Passing Through: Jackson Hole

New lift, same old rad terrain, Jackson Hole is still one of a kind

Some ski areas might get more snowfall. Others might have interesting terrain and big vertical. But none have them in such sublime combination as Jackson Hole, Wyoming. And with a 100-person tram shooting you up 4,139 vertical feet to a rugged and beautiful alpine environment, Jackson occupies the top spot on just about every skier’s hit list.

Celebrating its 50th anniversary this season, Jackson adds a new high-speed quad accessing what was previously hike-to only terrain (a blessing and curse, depending on your perspective), and increases its accessibility to the world at large with 13 nonstop flights from cities across the country (again, a blessing and a curse, depending on your perspective). Much of the classic backcountry lines easily accessed from the tram are no longer secret, and the long-held Jackson Hole Air Force tradition of staying silent about “first-tracks OB” feels like a distant memory. The base area of Teton Village now features high-end luxury accommodations, fine dining and retail shops, with very few of the original structures still standing, among them the classic Mangy Moose Saloon, the Sojourner, and the Hostel (your best deal for lodging, shared bunks start around $38/night).

It’s all part of a plan by the Jay Kemmerer family (the resort’s owners since 1992) to turn this once rugged, isolated ski-bum paradise into something more palatable for those who prefer a softer ski experience. These days, it’s not uncommon to meet people on the chairlift who used to take their ski vacations to Beaver Creek or Deer Valley.

But you still find the dirtbag who lives with five roommates in Jackson and just wants to ski pow. They’ll be in the tramline before sunup. On a powder day, if you’re not in line by 7:30 a.m., you might as well wait till 10:30, or find another way up the mountain to avoid a four-box wait. From the top of the tram, the options are plentiful. Backcountry skiers head out of bounds, taking advantage of Jackson’s liberal open-gate policy. But don’t go if you don’t know, because it is deadly. No, seriously, you could die out there.

If the wind is blowing, as it usually is, Rendezvous Bowl can be so buffed out as to require just three or four face-stinging turns down the entire 1,000 feet. Corbet’s has a deserved reputation. So suck it up and drop in. You might bounce but the landing should be soft. If not, hey, you’ve got a good story at the bar.

Jackson also has some of the best lappable chairs in the country. From the Thunder chair, drop into the Tower 3 chute. On Sublette, it’s all about the Alta chutes. Get your game face on, because both of these cliff-studded lines are right beneath their respective chairs. And of course, there are the Hobacks, 2,000 vertical feet of straight fall-line skiing. They get skied out amazingly fast these days, but if you’re among the first, there’s no finer powder skiing in the country.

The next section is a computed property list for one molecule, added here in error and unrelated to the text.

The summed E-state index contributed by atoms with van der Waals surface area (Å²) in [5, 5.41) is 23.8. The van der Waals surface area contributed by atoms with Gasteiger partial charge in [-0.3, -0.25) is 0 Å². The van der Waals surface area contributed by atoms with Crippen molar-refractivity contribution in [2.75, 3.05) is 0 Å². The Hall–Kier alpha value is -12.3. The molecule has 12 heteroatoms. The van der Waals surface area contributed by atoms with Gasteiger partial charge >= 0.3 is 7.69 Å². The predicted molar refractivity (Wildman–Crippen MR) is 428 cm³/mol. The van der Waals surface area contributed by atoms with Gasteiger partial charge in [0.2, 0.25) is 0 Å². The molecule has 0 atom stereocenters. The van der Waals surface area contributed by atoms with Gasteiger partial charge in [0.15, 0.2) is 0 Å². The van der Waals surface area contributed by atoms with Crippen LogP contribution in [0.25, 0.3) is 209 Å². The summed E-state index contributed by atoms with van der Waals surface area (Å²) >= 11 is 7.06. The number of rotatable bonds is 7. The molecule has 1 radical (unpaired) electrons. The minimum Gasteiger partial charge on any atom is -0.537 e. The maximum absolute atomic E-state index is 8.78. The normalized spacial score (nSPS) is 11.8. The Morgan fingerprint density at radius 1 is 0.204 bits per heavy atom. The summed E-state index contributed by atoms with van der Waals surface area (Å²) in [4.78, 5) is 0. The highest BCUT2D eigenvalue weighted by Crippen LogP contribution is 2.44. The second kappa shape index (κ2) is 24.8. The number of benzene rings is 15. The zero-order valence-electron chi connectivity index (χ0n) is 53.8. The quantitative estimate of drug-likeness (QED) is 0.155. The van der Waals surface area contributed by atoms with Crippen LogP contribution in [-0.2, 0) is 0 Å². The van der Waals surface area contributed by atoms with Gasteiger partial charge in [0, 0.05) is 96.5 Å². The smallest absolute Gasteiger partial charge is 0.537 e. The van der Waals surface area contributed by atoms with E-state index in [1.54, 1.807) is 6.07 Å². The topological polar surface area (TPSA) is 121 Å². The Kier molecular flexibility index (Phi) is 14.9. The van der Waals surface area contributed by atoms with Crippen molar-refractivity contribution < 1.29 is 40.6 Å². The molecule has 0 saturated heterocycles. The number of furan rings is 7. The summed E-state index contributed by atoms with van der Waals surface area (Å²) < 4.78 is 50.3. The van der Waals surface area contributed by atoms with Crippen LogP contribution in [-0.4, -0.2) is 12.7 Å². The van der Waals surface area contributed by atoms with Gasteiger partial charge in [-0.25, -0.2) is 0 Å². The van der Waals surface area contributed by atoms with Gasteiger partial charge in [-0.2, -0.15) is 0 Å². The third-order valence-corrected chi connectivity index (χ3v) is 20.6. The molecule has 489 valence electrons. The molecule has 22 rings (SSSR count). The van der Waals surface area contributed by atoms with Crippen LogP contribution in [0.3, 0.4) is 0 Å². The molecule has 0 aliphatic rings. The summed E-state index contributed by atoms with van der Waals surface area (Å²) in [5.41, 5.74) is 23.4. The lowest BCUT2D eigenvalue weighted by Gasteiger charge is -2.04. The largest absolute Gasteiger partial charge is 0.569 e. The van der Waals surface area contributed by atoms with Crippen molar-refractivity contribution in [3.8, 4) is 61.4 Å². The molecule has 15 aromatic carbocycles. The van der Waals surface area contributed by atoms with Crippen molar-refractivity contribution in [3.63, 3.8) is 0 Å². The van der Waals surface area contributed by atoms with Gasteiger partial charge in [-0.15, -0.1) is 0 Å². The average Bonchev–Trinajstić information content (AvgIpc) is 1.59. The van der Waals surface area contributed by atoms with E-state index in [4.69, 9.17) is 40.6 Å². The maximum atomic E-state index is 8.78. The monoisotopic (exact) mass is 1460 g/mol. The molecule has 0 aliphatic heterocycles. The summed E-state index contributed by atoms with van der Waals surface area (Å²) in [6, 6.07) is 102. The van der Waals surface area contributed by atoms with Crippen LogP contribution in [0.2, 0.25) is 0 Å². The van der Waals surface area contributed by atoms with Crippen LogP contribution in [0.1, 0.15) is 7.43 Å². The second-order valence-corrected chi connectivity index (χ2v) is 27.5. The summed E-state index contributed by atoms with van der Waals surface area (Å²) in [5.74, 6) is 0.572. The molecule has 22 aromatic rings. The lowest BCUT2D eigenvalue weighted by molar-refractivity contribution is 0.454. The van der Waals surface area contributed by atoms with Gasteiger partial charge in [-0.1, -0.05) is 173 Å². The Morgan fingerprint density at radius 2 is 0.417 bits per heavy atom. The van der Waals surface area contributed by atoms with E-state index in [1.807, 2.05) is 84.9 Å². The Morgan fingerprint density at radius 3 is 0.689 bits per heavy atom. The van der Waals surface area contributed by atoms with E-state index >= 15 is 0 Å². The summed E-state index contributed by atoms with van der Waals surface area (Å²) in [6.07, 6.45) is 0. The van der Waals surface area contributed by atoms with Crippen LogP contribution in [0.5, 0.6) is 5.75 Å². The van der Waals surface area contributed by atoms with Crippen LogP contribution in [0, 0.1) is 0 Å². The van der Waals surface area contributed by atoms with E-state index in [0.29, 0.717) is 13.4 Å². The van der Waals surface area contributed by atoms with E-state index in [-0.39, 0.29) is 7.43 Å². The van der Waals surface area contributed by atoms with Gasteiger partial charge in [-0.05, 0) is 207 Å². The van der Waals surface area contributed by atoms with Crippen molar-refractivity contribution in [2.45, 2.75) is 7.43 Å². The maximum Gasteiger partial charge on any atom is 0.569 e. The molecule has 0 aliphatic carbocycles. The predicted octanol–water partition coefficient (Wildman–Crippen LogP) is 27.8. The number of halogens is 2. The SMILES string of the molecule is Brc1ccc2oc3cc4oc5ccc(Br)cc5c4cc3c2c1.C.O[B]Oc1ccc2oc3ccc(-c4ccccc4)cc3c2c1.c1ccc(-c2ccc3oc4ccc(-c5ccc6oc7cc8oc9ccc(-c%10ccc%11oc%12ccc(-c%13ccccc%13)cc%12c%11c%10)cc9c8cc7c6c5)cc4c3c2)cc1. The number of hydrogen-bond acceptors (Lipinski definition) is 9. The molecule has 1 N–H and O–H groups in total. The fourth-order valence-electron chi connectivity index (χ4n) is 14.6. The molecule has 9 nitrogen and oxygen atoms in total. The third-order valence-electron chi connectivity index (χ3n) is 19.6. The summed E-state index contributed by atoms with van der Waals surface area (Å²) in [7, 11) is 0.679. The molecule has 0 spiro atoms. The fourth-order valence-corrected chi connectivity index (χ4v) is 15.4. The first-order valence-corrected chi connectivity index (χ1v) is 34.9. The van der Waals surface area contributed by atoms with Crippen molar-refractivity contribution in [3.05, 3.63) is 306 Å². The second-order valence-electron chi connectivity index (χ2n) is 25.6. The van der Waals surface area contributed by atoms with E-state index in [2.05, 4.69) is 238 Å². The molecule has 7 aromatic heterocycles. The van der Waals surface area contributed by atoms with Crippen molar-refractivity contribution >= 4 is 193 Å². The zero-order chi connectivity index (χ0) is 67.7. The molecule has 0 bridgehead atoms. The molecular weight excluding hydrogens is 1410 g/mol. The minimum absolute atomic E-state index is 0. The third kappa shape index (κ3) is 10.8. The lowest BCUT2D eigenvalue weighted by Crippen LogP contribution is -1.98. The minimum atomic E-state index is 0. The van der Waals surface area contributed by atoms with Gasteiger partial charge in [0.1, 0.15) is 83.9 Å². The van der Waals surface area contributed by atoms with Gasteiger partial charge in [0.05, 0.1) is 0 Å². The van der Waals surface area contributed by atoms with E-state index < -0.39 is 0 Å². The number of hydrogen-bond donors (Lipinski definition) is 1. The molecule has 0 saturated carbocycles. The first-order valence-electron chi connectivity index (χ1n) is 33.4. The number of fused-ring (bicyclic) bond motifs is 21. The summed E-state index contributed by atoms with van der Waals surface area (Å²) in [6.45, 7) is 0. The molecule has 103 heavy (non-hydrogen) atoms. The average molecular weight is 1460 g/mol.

The new Teton Lift, a high-speed quad located on the northern reaches of the mountain, is the big addition this year. Stretching 1,600 feet into an area known as the Crags, this chair provides access to rocky chutes that had previously been the domain of backcountry lurkers who enjoyed hiking for their turns. Now, it’s an enclave of intermediate runs and fast groomers. Hard to tell if the Crags will be a series of bump lines, but locals are hoping the Teton Lift helps ease congestion at Thunder and Sublette.

When your legs are fried—and they will be—trendy après spots include the Moose (nachos and 20-ounce drafts of Paco’s, a local IPA) and the Spur (Wyoming-style poutine). To hang with a finer crowd, go to the Handle Bar at the Four Seasons Hotel (Wyoming Whiskey and hushpuppies).

But Jackson isn’t only about Teton Village. The reason locals put up with one of the most expensive zip codes in the country is due to the amazing access to a deep variety of skiing. Grand Targhee, located an hour and a half drive from Jackson, offers a more modest experience. It’s not as steep or big as Jackson Hole, but it receives more snowfall on average (500 inches vs. 450), more affordable lift tickets ($75 vs. $120) and free parking. Plus, the Trap Bar is one of the best après-ski spots in the country, with live music and WyDaho nachos (which replaces tortilla chips with waffle-cut fries).

Though it’s crowded parking lot can be a buzz kill, Teton Pass on Highway 22 is world-renowned among backcountry skiers for a reason. The terrain, snowfall and access seems a gift from Ullr himself. Once you get away from the parking lot, either hiking up Glory or skinning through old-growth Douglas fir and whitebark pine, chances are most of the people you meet contradict Jackson’s “bro-tude” mentality. They’re just happy to be skiing.

In town, Snow King Mountain—Wyoming’s oldest ski area built in 1939—is in the midst of a rebuilding plan, offering a new fixed-grip quad this season to access new beginner and intermediate terrain. “The King” is still a local’s favorite, providing night skiing Monday through Saturday, the “Mini-Hanhenkamm Downhill,” which crowns the valley’s fastest skiers, and a friendly “uphill skiing” policy.

The view from the top makes it all worth it.

Marquee image: Andrew Whiteford dropping the higher side of Corbet’s Couloir inbounds at Jackson Hole Mountain Resort. PHOTO: Jay Goodrich